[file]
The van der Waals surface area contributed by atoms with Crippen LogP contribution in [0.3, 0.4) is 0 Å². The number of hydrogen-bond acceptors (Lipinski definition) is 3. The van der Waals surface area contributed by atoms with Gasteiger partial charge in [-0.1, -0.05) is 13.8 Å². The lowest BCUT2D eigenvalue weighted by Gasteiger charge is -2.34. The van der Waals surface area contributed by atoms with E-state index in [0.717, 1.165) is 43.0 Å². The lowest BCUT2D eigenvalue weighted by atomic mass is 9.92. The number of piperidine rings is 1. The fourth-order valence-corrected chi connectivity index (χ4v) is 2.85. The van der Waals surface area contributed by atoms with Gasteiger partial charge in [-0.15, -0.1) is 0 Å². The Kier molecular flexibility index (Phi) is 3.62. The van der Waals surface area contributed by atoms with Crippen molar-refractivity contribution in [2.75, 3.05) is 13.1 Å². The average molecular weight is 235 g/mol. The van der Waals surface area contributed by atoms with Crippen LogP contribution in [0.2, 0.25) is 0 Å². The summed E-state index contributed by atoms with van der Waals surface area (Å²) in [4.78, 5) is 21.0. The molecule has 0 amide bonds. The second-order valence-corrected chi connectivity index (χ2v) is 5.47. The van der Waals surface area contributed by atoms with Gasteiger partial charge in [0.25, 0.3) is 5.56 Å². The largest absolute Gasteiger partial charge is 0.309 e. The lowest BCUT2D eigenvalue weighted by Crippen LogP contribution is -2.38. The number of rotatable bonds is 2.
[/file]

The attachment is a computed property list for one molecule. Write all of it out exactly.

The van der Waals surface area contributed by atoms with Crippen LogP contribution in [0.3, 0.4) is 0 Å². The number of hydrogen-bond acceptors (Lipinski definition) is 3. The van der Waals surface area contributed by atoms with Gasteiger partial charge in [-0.1, -0.05) is 13.8 Å². The lowest BCUT2D eigenvalue weighted by Gasteiger charge is -2.34. The van der Waals surface area contributed by atoms with E-state index in [0.717, 1.165) is 43.0 Å². The lowest BCUT2D eigenvalue weighted by atomic mass is 9.92. The number of piperidine rings is 1. The fourth-order valence-corrected chi connectivity index (χ4v) is 2.85. The van der Waals surface area contributed by atoms with Gasteiger partial charge in [-0.15, -0.1) is 0 Å². The Kier molecular flexibility index (Phi) is 3.62. The van der Waals surface area contributed by atoms with Crippen molar-refractivity contribution in [2.75, 3.05) is 13.1 Å². The average molecular weight is 235 g/mol. The van der Waals surface area contributed by atoms with Crippen LogP contribution in [0.2, 0.25) is 0 Å². The summed E-state index contributed by atoms with van der Waals surface area (Å²) in [4.78, 5) is 21.0. The molecule has 0 amide bonds. The second-order valence-corrected chi connectivity index (χ2v) is 5.47. The van der Waals surface area contributed by atoms with Gasteiger partial charge in [0.25, 0.3) is 5.56 Å². The largest absolute Gasteiger partial charge is 0.309 e. The lowest BCUT2D eigenvalue weighted by Crippen LogP contribution is -2.38. The number of rotatable bonds is 2.